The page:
Is the desire to insure that women remain a minority in this movement? Make sure we all understand that we’re expected to conform to a preconceived mold of lady-like behavior. That we’re being invited to the party as hostesses, expected to smile and make all the guests comfortable. Make sure we understand that assertive behavior will relegate us to the same nasty rubbish bins that religion maintains for us. Attempt to use us as a white noise to drown out the voices you disapprove of, to soften the “arguments of angry men”, and to raise up the movement like a disobedient child.

    Dawkins and Hitchens have never made me feel uncomfortable as a member of the Atheist community. With this article, however, Professor Prothero certainly has.

    Kudos to those individuals, regardless of their gender, who seek to foster understanding while furthering the legitimacy of our community. You’re needed.

    Kudos also to those individuals, regardless of their gender, who seek to elevate science over bullshit by publicly denouncing it as such. We’re needed too.

    Every single combatant and peace maker plays a valuable role in our community and we’ll get a lot farther, a lot faster, if we stop apologizing for one another.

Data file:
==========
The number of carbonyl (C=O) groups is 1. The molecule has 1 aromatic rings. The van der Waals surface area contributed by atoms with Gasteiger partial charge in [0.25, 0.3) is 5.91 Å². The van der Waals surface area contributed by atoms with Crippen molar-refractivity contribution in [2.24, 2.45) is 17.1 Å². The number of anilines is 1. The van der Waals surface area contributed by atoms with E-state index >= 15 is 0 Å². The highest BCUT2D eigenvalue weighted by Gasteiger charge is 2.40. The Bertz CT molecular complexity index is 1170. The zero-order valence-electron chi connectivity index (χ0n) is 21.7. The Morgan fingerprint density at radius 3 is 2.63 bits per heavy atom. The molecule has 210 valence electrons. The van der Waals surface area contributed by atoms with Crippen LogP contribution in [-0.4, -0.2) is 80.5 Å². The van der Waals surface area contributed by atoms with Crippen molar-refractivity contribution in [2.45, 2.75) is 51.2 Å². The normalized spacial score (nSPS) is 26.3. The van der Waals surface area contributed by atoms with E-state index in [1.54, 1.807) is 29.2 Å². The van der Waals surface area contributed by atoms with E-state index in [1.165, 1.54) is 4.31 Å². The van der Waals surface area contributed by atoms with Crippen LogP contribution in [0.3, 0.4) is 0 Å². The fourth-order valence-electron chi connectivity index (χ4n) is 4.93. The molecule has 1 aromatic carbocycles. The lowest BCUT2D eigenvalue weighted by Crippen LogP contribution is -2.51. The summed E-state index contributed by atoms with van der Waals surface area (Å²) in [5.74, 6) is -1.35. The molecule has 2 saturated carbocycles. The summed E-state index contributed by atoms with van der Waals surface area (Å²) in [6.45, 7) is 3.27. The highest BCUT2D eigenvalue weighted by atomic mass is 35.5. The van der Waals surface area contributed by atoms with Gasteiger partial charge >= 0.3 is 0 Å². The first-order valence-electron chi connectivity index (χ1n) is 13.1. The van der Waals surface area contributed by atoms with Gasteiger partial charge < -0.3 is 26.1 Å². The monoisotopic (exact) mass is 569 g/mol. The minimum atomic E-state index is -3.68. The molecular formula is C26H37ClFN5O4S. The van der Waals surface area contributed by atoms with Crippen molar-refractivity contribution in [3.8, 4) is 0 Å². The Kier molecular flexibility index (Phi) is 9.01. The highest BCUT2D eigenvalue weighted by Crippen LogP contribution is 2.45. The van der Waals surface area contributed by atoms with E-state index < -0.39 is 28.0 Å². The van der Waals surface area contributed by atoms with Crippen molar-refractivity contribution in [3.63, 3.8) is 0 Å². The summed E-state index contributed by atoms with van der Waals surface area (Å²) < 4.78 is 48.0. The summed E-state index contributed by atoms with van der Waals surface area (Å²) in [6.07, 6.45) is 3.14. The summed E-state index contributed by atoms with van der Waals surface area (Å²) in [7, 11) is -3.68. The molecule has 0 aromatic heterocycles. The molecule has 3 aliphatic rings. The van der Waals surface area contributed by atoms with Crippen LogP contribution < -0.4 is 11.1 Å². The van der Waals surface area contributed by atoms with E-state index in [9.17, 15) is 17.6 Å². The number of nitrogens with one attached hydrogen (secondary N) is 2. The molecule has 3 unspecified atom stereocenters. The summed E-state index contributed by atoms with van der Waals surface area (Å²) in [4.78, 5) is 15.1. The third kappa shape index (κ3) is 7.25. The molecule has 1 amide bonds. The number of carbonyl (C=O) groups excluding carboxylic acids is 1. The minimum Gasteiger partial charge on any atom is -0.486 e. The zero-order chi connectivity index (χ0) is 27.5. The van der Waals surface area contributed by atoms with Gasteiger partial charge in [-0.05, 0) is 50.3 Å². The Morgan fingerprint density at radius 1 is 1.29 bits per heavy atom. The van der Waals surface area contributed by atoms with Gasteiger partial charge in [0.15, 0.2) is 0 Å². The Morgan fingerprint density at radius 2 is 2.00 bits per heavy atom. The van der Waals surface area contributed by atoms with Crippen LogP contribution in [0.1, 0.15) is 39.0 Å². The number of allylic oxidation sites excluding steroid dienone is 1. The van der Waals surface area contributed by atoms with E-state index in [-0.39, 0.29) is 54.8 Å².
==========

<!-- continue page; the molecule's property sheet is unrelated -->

8. @weofui COTW I couldn’t have put it better myself. Just because I was born XX does not mean I like all things sparkly, unicorns, and happiness.

    @wet_bread That is a great observation and one that actually is a basic theoretical underpinning of social movement studies. However, the relationship between the radical and the moderate remains problematic and can actually cause “the cause” to become undermined and supportless. (Sorry social movement nerd)

  9. @Siveambrai: Could you explain further? Do you think that’s happening? It certainly didn’t happen with the LGBT movement — in fact, it seems that “radicals” like Harvey Milk were more important than any moderate.

  10. @marilove:

    I don’t intend to put words in her mouth, but I think there’s a real gray area there.

    Moderates can give credence to the radicals but supporting some of their positions. This can be good, such as in the LGBT movement. Some can be bad, as in the religious evangelical movement.